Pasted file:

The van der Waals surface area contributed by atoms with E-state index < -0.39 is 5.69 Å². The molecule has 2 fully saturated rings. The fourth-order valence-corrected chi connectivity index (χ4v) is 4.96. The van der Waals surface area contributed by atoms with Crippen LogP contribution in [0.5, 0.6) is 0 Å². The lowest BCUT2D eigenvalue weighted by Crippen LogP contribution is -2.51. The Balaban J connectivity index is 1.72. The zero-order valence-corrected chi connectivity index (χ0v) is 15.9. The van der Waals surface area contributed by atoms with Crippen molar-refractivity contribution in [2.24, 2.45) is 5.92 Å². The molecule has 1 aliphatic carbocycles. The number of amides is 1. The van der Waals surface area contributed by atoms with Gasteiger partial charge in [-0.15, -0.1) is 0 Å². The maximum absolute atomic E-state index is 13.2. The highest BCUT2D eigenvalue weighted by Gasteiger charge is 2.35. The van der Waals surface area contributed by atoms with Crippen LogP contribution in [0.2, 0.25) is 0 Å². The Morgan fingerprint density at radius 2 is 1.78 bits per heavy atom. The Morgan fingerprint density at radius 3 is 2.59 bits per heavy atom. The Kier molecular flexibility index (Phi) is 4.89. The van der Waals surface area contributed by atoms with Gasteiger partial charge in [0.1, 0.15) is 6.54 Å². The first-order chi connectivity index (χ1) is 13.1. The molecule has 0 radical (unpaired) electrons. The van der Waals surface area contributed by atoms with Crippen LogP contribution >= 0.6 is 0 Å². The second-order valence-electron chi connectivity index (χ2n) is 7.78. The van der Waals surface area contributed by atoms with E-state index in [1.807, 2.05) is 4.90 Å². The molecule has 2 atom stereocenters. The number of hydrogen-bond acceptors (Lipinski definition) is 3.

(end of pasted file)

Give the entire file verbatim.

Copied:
The van der Waals surface area contributed by atoms with E-state index < -0.39 is 5.69 Å². The molecule has 2 fully saturated rings. The fourth-order valence-corrected chi connectivity index (χ4v) is 4.96. The van der Waals surface area contributed by atoms with Crippen LogP contribution in [0.5, 0.6) is 0 Å². The lowest BCUT2D eigenvalue weighted by Crippen LogP contribution is -2.51. The Balaban J connectivity index is 1.72. The zero-order valence-corrected chi connectivity index (χ0v) is 15.9. The van der Waals surface area contributed by atoms with Crippen molar-refractivity contribution in [2.24, 2.45) is 5.92 Å². The molecule has 1 aliphatic carbocycles. The number of amides is 1. The van der Waals surface area contributed by atoms with Gasteiger partial charge in [-0.15, -0.1) is 0 Å². The maximum absolute atomic E-state index is 13.2. The highest BCUT2D eigenvalue weighted by Gasteiger charge is 2.35. The van der Waals surface area contributed by atoms with Crippen LogP contribution in [0.2, 0.25) is 0 Å². The Morgan fingerprint density at radius 2 is 1.78 bits per heavy atom. The Morgan fingerprint density at radius 3 is 2.59 bits per heavy atom. The Kier molecular flexibility index (Phi) is 4.89. The van der Waals surface area contributed by atoms with Gasteiger partial charge in [0.1, 0.15) is 6.54 Å². The first-order chi connectivity index (χ1) is 13.1. The molecule has 0 radical (unpaired) electrons. The van der Waals surface area contributed by atoms with Crippen LogP contribution >= 0.6 is 0 Å². The second-order valence-electron chi connectivity index (χ2n) is 7.78. The van der Waals surface area contributed by atoms with E-state index in [1.807, 2.05) is 4.90 Å². The molecule has 2 atom stereocenters. The number of hydrogen-bond acceptors (Lipinski definition) is 3.